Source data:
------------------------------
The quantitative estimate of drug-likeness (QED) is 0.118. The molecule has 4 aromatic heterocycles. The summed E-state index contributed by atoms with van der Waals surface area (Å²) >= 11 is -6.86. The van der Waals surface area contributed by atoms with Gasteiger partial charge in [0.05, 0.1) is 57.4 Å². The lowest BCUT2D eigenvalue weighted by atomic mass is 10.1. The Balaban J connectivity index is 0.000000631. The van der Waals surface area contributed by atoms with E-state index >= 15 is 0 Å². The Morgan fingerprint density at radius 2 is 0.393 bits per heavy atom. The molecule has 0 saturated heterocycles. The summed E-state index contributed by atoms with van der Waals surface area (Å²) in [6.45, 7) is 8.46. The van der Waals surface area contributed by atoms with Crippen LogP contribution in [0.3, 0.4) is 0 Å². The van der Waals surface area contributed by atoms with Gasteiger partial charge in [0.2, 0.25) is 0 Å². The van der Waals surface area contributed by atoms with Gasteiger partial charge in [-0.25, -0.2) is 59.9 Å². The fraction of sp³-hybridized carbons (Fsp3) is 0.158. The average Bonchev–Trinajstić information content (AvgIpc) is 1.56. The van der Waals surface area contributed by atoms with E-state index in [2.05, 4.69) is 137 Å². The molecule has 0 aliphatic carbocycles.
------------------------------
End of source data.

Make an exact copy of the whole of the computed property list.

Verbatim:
The quantitative estimate of drug-likeness (QED) is 0.118. The molecule has 4 aromatic heterocycles. The summed E-state index contributed by atoms with van der Waals surface area (Å²) >= 11 is -6.86. The van der Waals surface area contributed by atoms with Gasteiger partial charge in [0.05, 0.1) is 57.4 Å². The lowest BCUT2D eigenvalue weighted by atomic mass is 10.1. The Balaban J connectivity index is 0.000000631. The van der Waals surface area contributed by atoms with E-state index >= 15 is 0 Å². The Morgan fingerprint density at radius 2 is 0.393 bits per heavy atom. The molecule has 0 saturated heterocycles. The summed E-state index contributed by atoms with van der Waals surface area (Å²) in [6.45, 7) is 8.46. The van der Waals surface area contributed by atoms with Crippen LogP contribution in [0.3, 0.4) is 0 Å². The van der Waals surface area contributed by atoms with Gasteiger partial charge in [0.2, 0.25) is 0 Å². The van der Waals surface area contributed by atoms with Gasteiger partial charge in [-0.25, -0.2) is 59.9 Å². The fraction of sp³-hybridized carbons (Fsp3) is 0.158. The average Bonchev–Trinajstić information content (AvgIpc) is 1.56. The van der Waals surface area contributed by atoms with E-state index in [2.05, 4.69) is 137 Å². The molecule has 0 aliphatic carbocycles.